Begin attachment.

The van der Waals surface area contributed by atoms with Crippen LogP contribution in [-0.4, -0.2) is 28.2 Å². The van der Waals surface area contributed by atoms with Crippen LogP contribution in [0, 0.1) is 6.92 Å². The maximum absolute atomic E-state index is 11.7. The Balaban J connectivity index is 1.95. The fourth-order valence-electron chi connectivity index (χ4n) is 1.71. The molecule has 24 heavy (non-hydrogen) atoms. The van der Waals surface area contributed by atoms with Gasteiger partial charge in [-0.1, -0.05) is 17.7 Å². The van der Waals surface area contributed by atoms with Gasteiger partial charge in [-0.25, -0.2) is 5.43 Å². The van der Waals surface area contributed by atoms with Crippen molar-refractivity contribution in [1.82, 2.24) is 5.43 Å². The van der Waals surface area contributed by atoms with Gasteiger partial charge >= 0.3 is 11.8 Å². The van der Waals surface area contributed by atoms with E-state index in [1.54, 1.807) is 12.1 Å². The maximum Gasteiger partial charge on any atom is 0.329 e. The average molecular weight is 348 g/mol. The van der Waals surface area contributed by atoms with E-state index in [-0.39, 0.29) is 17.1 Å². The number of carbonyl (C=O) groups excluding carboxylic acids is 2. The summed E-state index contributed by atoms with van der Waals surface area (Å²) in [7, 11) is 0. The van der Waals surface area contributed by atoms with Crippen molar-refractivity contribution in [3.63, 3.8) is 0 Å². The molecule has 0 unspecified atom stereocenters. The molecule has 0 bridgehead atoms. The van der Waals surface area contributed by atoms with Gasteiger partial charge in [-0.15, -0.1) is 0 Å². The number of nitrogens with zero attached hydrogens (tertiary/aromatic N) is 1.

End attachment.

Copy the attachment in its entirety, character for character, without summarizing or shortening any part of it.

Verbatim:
The van der Waals surface area contributed by atoms with Crippen LogP contribution in [-0.4, -0.2) is 28.2 Å². The van der Waals surface area contributed by atoms with Crippen LogP contribution in [0, 0.1) is 6.92 Å². The maximum absolute atomic E-state index is 11.7. The Balaban J connectivity index is 1.95. The fourth-order valence-electron chi connectivity index (χ4n) is 1.71. The molecule has 24 heavy (non-hydrogen) atoms. The van der Waals surface area contributed by atoms with Gasteiger partial charge in [-0.1, -0.05) is 17.7 Å². The van der Waals surface area contributed by atoms with Gasteiger partial charge in [-0.25, -0.2) is 5.43 Å². The van der Waals surface area contributed by atoms with Crippen molar-refractivity contribution in [1.82, 2.24) is 5.43 Å². The van der Waals surface area contributed by atoms with Gasteiger partial charge >= 0.3 is 11.8 Å². The van der Waals surface area contributed by atoms with E-state index in [1.54, 1.807) is 12.1 Å². The maximum Gasteiger partial charge on any atom is 0.329 e. The average molecular weight is 348 g/mol. The van der Waals surface area contributed by atoms with E-state index in [-0.39, 0.29) is 17.1 Å². The number of carbonyl (C=O) groups excluding carboxylic acids is 2. The summed E-state index contributed by atoms with van der Waals surface area (Å²) in [7, 11) is 0. The van der Waals surface area contributed by atoms with Crippen molar-refractivity contribution in [3.63, 3.8) is 0 Å². The molecule has 0 unspecified atom stereocenters. The molecule has 0 bridgehead atoms. The van der Waals surface area contributed by atoms with Gasteiger partial charge in [-0.15, -0.1) is 0 Å². The number of nitrogens with zero attached hydrogens (tertiary/aromatic N) is 1.